It’s also the brightest screen on any iPhone and has the highest contrast ratio, higher even than the iPhone 6. Apple claims 1,400:1, and the firm never quotes figures it can’t back up. It looks great from any angle, regardless of whether you're browsing for apps on the home screens or reviewing photos and video you just took.

It’s by no means the biggest smartphone or phablet screen, nor is it the sharpest. So-called Quad-HD or QHD screens used by phones including LG’s G3 have four times the resolution of a 1280x720-pixel screen. Since the G3 also has a 5.5in screen, its higher resolution gives it a much higher pixel density of 538ppi, and it really does look fantastic. Here are the two phones side by side:

iPhone 6 Plus vs LG G3

The Galaxy Note 4 is Samsung’s 5.7in phablet and has the same resolution – 2560x1440 pixels – but obviously a slightly lower density of 515ppi. For most people, of course, this is a complete non-issue, and they will be over the moon with the iPhone 6 Plus’ screen.

Another rival is the Nexus 6, which to all intents and purposes has a 6in quad-HD screen yet is only fractionally larger than than iPhone 6 Plus. You can read our Nexus 6 review here.

There are other new features stuffed inside the 6 Plus, too. NFC has finally made an appearance but it won’t be any use until Apple Pay comes to the UK (which it still hasn't). Hopefully Apple will open up the chip to developers so iPhone 6 Plus owners can use it for more than just buying goods and services. Read: iPhone 6 NFC chip is restricted to ApplePay.

There’s also faster Wi-Fi (now 802.11ac) and a barometer which is used by the new M8 motion coprocessor to gauge elevation changes and – as many activity trackers do – record when you’ve walked up a flight of stairs. This data can then be read in the Health app which is new in iOS 8.

iPhone 6 Plus review: performance

Performance is excellent, just as you'd expect from one of the most expensive smartphones ever made. The on-paper specifications aren’t all that exciting: Geekbench reports the A8 CPU running at 1.39GHz (roughly 200MHz faster than the iPhone 6), but the iPhone 6 Plus showed it was clearly the fastest iPhone yet with a multi-score average of 2917.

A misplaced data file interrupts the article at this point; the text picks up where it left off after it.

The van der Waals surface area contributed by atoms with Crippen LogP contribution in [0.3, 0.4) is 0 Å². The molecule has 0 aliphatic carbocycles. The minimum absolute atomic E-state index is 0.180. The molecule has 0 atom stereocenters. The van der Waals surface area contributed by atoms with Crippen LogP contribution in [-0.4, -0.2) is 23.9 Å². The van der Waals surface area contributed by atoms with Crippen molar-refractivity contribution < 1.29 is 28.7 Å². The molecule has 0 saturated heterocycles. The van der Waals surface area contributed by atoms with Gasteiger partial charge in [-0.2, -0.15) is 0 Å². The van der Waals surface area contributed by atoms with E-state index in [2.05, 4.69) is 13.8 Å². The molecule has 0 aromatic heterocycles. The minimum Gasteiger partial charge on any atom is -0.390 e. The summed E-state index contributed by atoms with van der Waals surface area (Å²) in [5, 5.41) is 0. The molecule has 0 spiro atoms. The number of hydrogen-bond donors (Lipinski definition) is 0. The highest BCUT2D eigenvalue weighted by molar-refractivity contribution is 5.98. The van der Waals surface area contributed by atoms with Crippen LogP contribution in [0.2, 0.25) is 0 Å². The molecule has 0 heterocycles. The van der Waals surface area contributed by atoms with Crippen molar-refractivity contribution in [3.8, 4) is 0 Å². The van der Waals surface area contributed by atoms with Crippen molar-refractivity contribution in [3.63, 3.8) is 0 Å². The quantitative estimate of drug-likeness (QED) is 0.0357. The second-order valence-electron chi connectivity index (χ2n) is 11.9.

To put this in context, the Samsung Galaxy S5 managed 2869, the iPhone 5s 2556 and the LG G3 2233. The Nexus 6 is quicker - in this synthetic benchmark - with 3304, and the Note 4 isn't far behind with 3272.

In GFXbench 3, the iPhone 6 Plus managed 41.1fps in the older T-Rex test, and 18.7fps in the demanding Manhattan test. Despite having a faster-clocked GPU than the iPhone 6, having to drive the extra pixels takes its toll, and these frame rates are a little lower than the iPhone 6, which scored 49.1fps and 26fps respectively.

In SunSpider 1.0.2 we saw a speedy result of 369ms, making the 6 Plus one of the quickest smartphones we've seen in the web browsing test.

GeekBench 3

GFXBench T-Rex

GFXBench Manhattan


Nexus 6





Galaxy Note 4










iPhone 6 Plus





Of course, it doesn’t make sense to buy any product based on benchmark results, let alone a couple of synthetic tests. What matters is real-world performance and battery life.

As you'd expect, the iPhone 6 Plus feels extremely fast in general use. There's no hint of lag or judder throughout iOS 8, nor a delay when launching most apps. One of the areas where you really notice the extra speed - especially if upgrading from an iPhone 5, 5c or 4s - is how quickly the 6 Plus is able to stitch together panoramas (which are now saved in a much higher resolution than before) and compress videos for emailing.

iPhone 6 Plus design

iPhone 6 Plus review: performance

Battery life is certainly a step up from any previous iPhone. In normal use, which in our case is a mix of web browsing, phone calls, watching videos, playing games, taking and editing photos and sharing them on Facebook, we're able to go almost two full days between charges.

Obviously your mileage will vary: battery life is highly dependent on what you're using a smartphone to do. Streaming video over 4G at maximum screen brightness will quickly deplete the battery, whereas checking and sending emails at a medium brightness won't.

Even when really hammering the phone by playing games, watching videos over 4G and lots of mobile web browsing it will still easily last a day.

iPhone 6 Plus review: cameras

The 6 Plus has the best rear camera of any...